China Eastern to Take First Delivery of Home Built Passenger JetBloomberg News
Planemaker COMAC says airline has committed to 20 planes
Negotiations to start within a year of aircraft’s test flight
China Eastern Airlines Corp. will be the first customer to take delivery of the home made C919 single-aisle passenger jet as a state-owned planemaker markets the aircraft whose maiden test flight has been delayed at least twice since 2014.
Commercial Aircraft Corp. of China Ltd. said it signed an agreement with the Shanghai-based carrier to start negotiations to firm up orders for five of the 168-seat planes within a year of its first test flight, the planemaker locally known as COMAC, said in a statement issued at the Zhuhai Air Show. Wu Guanghui, the chief designer of COMAC, said Monday that the test flight could be conducted later this year or early 2017.
Besides China Eastern, the planemaker also won commitments from a slew of leasing companies, including 36 from Citic Financial Leasing and 20 from SPDB Financial Leasing, according to the statement. Including Tuesday’s agreements, COMAC has orders and commitments from 23 customers for about 570 aircraft, the company said.
The passenger jet project, kicked off in 2008, is part of China’s ambitious plan to vault in rankings to the likes of Japan and Germany in manufacturing, and transform its $10.9 trillion economy from a maker of sneakers, apparels and toys. President Xi Jinping, in a vision document unveiled last year, identified aerospace among sectors that could help accelerate modernization and eventually challenge Airbus Group SE and Boeing Co.
In 2010, China Eastern had signed commitments for 20 C919 aircraft.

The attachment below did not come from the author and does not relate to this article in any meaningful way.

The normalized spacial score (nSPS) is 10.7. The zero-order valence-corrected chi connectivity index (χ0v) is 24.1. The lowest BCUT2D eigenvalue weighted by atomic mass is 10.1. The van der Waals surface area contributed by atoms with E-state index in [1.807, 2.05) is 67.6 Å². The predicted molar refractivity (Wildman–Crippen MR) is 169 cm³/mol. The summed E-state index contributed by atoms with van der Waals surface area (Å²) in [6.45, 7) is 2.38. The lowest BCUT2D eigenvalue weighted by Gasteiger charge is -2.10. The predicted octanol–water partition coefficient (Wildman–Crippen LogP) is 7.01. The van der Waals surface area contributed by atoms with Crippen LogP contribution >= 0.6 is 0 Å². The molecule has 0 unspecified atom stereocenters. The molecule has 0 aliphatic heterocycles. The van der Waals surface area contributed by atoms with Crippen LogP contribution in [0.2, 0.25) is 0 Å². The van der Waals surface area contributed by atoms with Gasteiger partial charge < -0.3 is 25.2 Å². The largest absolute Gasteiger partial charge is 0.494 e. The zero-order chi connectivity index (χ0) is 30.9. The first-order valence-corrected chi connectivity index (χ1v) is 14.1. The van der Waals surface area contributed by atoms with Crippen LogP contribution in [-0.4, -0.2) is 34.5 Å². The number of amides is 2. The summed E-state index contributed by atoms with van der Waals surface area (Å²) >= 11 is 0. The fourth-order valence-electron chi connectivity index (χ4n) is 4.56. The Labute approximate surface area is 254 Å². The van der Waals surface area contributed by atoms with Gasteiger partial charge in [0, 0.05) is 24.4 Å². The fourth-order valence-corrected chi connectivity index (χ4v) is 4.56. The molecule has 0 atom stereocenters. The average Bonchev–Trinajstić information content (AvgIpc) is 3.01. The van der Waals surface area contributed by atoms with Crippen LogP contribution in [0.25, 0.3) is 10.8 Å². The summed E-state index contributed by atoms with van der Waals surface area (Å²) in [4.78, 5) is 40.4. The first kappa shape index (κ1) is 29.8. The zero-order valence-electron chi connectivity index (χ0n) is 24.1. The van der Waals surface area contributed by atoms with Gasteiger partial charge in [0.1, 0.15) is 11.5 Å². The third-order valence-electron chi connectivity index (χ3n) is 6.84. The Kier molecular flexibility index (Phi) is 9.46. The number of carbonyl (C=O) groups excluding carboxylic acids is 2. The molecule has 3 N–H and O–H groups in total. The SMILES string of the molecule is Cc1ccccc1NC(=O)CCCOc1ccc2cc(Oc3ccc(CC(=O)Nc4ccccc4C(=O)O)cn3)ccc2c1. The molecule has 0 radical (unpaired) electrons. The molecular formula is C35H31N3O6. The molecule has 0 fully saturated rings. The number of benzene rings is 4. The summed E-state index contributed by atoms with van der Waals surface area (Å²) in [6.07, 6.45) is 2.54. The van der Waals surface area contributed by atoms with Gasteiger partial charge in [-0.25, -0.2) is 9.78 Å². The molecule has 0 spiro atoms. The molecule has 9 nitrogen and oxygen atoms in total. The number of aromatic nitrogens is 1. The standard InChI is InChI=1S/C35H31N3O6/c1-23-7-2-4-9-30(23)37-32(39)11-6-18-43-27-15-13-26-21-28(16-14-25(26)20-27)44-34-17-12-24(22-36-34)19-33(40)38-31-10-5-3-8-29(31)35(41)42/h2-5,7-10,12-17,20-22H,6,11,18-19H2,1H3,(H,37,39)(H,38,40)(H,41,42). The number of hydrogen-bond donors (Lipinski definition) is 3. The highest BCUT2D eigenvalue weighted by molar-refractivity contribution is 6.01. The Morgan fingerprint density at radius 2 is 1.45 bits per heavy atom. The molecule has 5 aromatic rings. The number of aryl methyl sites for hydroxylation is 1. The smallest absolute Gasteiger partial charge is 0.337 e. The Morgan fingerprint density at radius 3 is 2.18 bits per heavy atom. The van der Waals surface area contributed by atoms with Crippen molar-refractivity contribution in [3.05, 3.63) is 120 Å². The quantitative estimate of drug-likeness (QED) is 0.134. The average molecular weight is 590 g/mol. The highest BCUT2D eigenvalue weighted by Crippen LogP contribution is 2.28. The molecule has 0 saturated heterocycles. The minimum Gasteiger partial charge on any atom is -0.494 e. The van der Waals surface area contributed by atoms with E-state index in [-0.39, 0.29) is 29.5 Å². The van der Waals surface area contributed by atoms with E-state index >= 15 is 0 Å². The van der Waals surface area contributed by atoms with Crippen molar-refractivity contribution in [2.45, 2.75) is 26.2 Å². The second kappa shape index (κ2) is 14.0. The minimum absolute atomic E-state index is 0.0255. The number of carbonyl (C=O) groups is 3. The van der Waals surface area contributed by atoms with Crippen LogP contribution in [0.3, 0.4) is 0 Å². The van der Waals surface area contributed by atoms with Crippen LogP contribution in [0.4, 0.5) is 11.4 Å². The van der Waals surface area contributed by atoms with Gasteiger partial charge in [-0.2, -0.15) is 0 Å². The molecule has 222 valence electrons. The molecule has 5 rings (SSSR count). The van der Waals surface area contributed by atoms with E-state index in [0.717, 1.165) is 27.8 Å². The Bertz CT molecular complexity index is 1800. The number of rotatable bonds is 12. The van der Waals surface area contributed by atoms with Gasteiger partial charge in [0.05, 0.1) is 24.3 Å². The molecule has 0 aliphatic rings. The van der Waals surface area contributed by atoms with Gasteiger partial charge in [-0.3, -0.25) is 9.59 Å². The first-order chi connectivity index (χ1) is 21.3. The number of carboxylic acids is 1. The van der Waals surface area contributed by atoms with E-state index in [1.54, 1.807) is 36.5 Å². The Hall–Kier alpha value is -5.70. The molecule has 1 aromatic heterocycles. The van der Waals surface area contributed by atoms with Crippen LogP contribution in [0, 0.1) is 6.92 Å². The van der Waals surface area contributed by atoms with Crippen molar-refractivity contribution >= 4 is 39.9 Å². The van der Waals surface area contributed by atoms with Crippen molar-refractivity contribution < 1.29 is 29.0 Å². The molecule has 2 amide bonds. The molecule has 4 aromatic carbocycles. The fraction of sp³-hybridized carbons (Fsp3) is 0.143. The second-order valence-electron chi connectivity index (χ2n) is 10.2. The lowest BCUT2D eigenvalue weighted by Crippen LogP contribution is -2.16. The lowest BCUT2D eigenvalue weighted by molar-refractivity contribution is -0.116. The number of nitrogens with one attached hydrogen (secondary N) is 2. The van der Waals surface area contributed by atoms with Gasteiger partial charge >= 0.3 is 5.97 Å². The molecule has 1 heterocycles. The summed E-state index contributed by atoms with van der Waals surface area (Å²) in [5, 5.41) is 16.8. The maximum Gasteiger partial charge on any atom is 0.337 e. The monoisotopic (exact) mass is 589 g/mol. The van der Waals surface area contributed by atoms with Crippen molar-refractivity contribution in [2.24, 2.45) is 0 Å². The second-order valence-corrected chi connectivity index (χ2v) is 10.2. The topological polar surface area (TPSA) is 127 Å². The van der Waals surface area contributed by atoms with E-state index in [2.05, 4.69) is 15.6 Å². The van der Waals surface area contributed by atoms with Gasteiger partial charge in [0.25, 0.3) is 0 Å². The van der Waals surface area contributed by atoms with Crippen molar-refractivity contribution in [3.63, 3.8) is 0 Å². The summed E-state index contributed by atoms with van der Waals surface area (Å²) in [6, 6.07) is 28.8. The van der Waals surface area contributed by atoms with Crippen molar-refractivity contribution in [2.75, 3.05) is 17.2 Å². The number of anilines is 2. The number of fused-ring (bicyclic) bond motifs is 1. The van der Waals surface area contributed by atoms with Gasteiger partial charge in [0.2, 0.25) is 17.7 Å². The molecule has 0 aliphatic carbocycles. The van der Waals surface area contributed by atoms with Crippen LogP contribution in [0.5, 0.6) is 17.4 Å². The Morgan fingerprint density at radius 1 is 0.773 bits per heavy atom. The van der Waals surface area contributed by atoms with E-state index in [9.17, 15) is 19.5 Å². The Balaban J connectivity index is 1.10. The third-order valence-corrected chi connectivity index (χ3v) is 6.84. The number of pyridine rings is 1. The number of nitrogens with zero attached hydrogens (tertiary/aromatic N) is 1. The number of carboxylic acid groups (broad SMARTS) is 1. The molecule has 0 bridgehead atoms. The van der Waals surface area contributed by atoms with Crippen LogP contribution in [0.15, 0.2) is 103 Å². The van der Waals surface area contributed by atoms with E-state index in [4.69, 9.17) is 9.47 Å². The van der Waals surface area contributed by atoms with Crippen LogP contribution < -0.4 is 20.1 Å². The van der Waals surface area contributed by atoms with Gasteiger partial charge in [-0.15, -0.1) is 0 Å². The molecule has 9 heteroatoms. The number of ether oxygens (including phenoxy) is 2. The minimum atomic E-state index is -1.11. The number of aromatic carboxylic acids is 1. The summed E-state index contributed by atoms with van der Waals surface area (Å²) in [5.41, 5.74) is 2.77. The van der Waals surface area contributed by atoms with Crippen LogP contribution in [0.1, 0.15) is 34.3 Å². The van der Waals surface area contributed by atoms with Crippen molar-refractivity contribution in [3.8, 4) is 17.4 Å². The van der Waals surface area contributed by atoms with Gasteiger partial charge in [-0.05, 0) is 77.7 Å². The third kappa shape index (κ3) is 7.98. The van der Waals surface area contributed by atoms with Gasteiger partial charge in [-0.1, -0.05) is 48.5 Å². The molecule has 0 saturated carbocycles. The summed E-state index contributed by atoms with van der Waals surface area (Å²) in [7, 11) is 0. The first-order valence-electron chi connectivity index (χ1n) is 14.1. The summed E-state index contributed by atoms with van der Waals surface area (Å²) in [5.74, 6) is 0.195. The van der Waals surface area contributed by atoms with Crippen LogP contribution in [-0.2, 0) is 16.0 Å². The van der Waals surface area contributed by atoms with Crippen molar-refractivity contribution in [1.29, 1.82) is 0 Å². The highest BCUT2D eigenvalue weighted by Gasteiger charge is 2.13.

CFM International, an equal engine-making joint venture between General Electric Co. and Safran SA, said Tuesday in Zhuhai that it is building the LEAP-1C engines for the second C919 aircraft.
COMAC would be a future player in the market for narrowbody jets and the market is big enough for competing makers, Darren Hulst, Boeing’s managing director of marketing for Northeast Asia, said at the Zhuhai Air Show. Francois Caudron, head of marketing at Airbus, said the French planemaker welcomes competition.
Apart from the C919, COMAC is also pushing sales of its Advanced Regional Jet ARJ21. Longhao Air signed a commitment to purchase an unspecified number of the smaller 90-seat jets, while a local lessor has agreed to buy 20 with a pledge for more, COMAC said in the statement.
Guangzhou-based Longhao Airlines, a cargo carrier that got approval from regulators earlier this year, is in the midst of building a passenger business, according to a statement distributed in Zhuhai.
COMAC said it will convert some ARJ21 aircraft into cargo planes for Longhao Airlines, and cooperate with the carrier in areas including purchase and maintenance as well as pilot training.
The ARJ21 has 413 orders and commitments from 19 buyers, according to COMAC.
COMAC forecasts China needs new aircraft worth 6 trillion yuan ($886 billion) in the next 20 years, and the nation will see delivery of 6,865 planes by 2035. Airbus separately said Tuesday that the country needs 6,000 new planes, both passenger and cargo, valued at $945 billion as passenger traffic rises an average 6.8 percent over the next two decades.
— With assistance by Dong Lyu, Lena Lee, and Kyunghee Park
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